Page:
2nd Edition of World Nanotechnology Conference

April 27-29, 2020 | Baltimore, USA

Crowne Plaza Hotel Baltimore Dowtown –
Inner Harbor, 105 W Fayette Street
Baltimore, MD 21201 USA
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Email: worldnano@magnus-group.org
April 27-29, 2020 | Baltimore, USA

Chin-Tarng Lin

Speaker for Nanotechnology Conferences  2020
Chin-Tarng Lin
National Taiwan University Hospital, Taiwan
Title : Preclinical evaluation of the efficacy of peptide targeting chemotherapy for cancers

Abstract:

The purpose of this abstract was to assess the efficacy of peptide targeted chemotherapy for pancreatic carcinoma. Previously we have constructed four peptides that bind specifically to cancer cell lines, which were derived from three different carcinoma cell lines and their vascular endothelia: L-peptide: (L-P, anti-cancer cell membrane), RLLDTNRPLLPY; SP-94-P (anti-hepato-pancreatic cancer cell membrane), SFSHHTPILP; PC5-52-peptide (anti-tumor endothelia), SVSVGMKPSPRP; and control peptide, RLLDTNRGGGGG. These peptides were linked to pegylated liposomal iron oxide nanoparticles to identify the targeted tumor cells and vascular endothelia using MRI analysis, and were also linked to dextran coated liposomal doxorubicin (L-D) for treatment of non-obese diabetic, severe combined immunodeficiency (NOD-SCID) mice bearing pancreatic cancer cell (PANC-1) xenografts. Our results demonstrated that the tumor intensity of MRI is clearly decreased after SP-94-P-iron oxide was applied, and that in combination of application of L-P linked L-D (L-P-L-D) plus SP-94-P linked L-D (SP-94-P-L-D) and PC5-52-P linked L-D (PC5-52-P-L-D), they could inhibit pancreatic tumor growth with very mild adverse events. The use of the control peptide linked L-D also led to a decrease of the xenograft size, but also induced marked apoptotic change of their visceral organs. It is concluded that the combination of L-P-L-D, SP-94-P-L-D and PC5-52-P-L-D to treat pancreatic cancer xenograft in NOD SCID mice can clearly inhibit pancreatic cancer growth with minimal adverse events.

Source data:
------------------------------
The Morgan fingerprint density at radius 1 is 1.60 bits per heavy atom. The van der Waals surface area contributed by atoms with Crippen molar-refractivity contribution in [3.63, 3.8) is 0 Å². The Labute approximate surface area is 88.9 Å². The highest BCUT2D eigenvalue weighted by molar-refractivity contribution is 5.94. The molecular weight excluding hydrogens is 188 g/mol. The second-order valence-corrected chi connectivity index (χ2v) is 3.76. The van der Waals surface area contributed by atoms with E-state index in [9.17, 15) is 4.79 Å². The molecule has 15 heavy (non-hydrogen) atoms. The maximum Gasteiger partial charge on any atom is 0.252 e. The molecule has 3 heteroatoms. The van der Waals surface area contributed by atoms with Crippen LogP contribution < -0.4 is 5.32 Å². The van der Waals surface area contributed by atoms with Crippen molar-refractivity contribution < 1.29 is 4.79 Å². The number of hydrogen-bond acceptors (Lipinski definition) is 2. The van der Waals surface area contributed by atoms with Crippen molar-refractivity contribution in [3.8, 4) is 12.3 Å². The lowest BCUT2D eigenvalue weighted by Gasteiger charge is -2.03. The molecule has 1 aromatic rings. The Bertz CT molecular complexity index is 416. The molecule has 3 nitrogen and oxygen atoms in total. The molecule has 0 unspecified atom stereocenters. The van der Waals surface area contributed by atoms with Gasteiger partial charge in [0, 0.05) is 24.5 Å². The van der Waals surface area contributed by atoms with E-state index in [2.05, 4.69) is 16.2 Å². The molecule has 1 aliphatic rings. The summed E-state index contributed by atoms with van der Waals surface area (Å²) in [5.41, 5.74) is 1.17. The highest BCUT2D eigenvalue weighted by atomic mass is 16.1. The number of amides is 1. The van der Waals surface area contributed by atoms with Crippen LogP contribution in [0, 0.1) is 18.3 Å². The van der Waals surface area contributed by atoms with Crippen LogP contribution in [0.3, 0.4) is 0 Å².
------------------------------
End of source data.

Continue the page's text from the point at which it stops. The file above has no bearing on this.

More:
Audience take away:

  • Nasopharyngeal carcinoma

  • Breast cancer

  • L-peptide

  • Peptide histochemistry

  • Peptide-targeted MRI and chemotherapy

Biography:

Dr. Chin-Tarng Lin, D.D.S., Ph.D., has devoted several decades to perform molecular pathological cancer research. He was a pathology professor and is an Emeritus professor right now at the College of Medicine, National Taiwan University. He has published more than 92 papers and obtained 12 patents, and has been invited to give the scientific seminar over 75 times. He has presented 191 abstracts to attend the world wide biomedical science meetings. His research interests include the development of immunohistochemical localization of protein, mRNA and DNA molecules at the light and electron microscopic levels and peptide histochemistry to identify the peptide targeted binding protein. He has established 10 nasopharyngeal carcinoma cell lines (NPC-TW01to10) and five endometrioid cancer cell lines (OV-TW59-P0 to-P4) in his laboratory. His major interests are to investigate the molecular pathogenesis of NPC with or without Epstein-Barr virus infection and of ovarian cancer. He and his colleague have identified 3 specific peptides to localize their targeted proteins, to identify the cancer xenograft by MRI and to perform peptide-targeted chemotherapy for different cancers with minimal adverse event.

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